There I was, at my first professional theater audition. You see, up until this point all theater work was given to me without having to undergo a proper audition. While I was lucky, this did not prepare me for the real world of stage acting and the process it takes to actually get onto the stage.

The theater was massive, and we were called in three-at-a-time to perform our monologues (or a song) and one-by-one an actor would approach the stage while the other two would wait in the wings.

An older lady, with crazy hair and equally crazy eyes, was called first. She looked back at me, with panic over her face, and said, “I don’t know why I do this to myself!” Then shook it off, and walked onto the stage like the Miss America she once longed to be.

Watching her audition taught me more than years of acting classes. My brief interaction with her opened my eyes to what it takes to have a successful stage audition. Oh, she got the part, too.


The clothing you wear is vital in a stage audition, just like any other audition. It is best to always wear clothing that is comfortable, free from busy patterns, large logos or catch-phrases. Think business casual (with an emphasis on casual). It is always best to dress in an impressive, yet comfortable manner. Make sure your shoes are comfortable and well-kept. Do not wear sneakers, sandals or anything of the like.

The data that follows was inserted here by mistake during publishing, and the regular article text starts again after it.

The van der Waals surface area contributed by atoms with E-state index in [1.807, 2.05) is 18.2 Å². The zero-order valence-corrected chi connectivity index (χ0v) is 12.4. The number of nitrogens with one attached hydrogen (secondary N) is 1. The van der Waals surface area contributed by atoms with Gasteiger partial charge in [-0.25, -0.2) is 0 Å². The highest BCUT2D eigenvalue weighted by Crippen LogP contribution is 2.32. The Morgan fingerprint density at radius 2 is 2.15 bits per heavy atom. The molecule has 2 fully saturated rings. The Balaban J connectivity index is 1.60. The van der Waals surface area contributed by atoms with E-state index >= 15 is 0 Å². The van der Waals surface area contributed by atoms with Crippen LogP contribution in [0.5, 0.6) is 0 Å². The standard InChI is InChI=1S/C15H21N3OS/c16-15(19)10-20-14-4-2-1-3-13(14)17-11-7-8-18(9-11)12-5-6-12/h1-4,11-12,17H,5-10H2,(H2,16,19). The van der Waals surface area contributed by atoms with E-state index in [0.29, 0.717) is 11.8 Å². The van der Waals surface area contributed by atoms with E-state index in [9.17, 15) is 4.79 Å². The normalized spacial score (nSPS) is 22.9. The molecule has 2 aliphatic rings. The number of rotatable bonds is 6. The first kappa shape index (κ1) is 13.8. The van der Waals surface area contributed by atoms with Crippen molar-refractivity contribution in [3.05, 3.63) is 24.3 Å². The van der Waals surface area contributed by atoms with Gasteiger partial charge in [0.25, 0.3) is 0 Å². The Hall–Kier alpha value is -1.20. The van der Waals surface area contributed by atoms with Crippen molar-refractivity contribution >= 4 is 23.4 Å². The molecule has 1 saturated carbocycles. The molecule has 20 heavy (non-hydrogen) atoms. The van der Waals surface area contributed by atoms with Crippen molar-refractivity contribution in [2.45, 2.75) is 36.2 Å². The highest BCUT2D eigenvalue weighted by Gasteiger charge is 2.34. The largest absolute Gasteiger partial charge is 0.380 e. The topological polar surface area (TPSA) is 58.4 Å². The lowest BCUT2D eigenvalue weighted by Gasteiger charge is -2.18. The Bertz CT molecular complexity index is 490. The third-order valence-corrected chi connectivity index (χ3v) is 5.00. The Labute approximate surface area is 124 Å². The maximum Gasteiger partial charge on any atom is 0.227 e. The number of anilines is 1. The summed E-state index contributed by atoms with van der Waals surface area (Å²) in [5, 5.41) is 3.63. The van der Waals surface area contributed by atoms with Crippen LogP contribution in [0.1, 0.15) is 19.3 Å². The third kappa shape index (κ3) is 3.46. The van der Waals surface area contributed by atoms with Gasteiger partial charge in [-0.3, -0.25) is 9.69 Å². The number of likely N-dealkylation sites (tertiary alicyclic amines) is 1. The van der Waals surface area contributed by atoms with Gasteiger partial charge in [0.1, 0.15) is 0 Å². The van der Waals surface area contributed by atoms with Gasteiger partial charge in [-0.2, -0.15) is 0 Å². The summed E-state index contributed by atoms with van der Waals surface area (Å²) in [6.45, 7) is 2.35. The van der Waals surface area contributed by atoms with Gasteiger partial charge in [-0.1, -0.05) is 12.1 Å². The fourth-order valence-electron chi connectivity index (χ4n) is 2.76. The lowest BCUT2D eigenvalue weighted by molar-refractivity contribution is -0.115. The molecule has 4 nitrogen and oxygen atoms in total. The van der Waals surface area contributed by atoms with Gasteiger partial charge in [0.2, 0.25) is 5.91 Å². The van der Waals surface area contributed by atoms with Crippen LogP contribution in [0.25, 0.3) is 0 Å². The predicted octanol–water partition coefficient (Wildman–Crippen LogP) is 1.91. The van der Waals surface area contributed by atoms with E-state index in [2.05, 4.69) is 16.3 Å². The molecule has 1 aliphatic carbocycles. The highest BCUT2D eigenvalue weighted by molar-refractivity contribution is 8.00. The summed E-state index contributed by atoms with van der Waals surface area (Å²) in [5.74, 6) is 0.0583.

Don’t Be Intimidated

It’s no secret actors like to talk – more specifically, actors like to talk about themselves; especially at auditions. I have several theories as to why this is, and I believe it’s primarily to pump themselves up, dash away their insecurities and to intimidate those around them. Whether you’re a young actor or a seasoned performer, it can be easy to become intimidated by those around you in the waiting room. Do not let this happen. Focus on your materials, your lines and your appearance – don’t let another actor take away your steam or add to your nervousness.

Relax, Sweetheart

One of my first big stage auditions was for a national touring company. I was thrilled, and extremely nervous. As much as I tried to push my nerves down, it wasn’t happening. A fellow actor, much older than I, took notice of my shaking hands and sweaty forehead. With two words she somehow shook me from my quickly debilitating nerves, “Relax, Sweetheart.” It was then that I knew the only way I would make it through the audition was to simply, relax. As an actor, your nerves will always make an appearance; however, you must remember you are in control and can dictate when and how intense they may surface – remember that.

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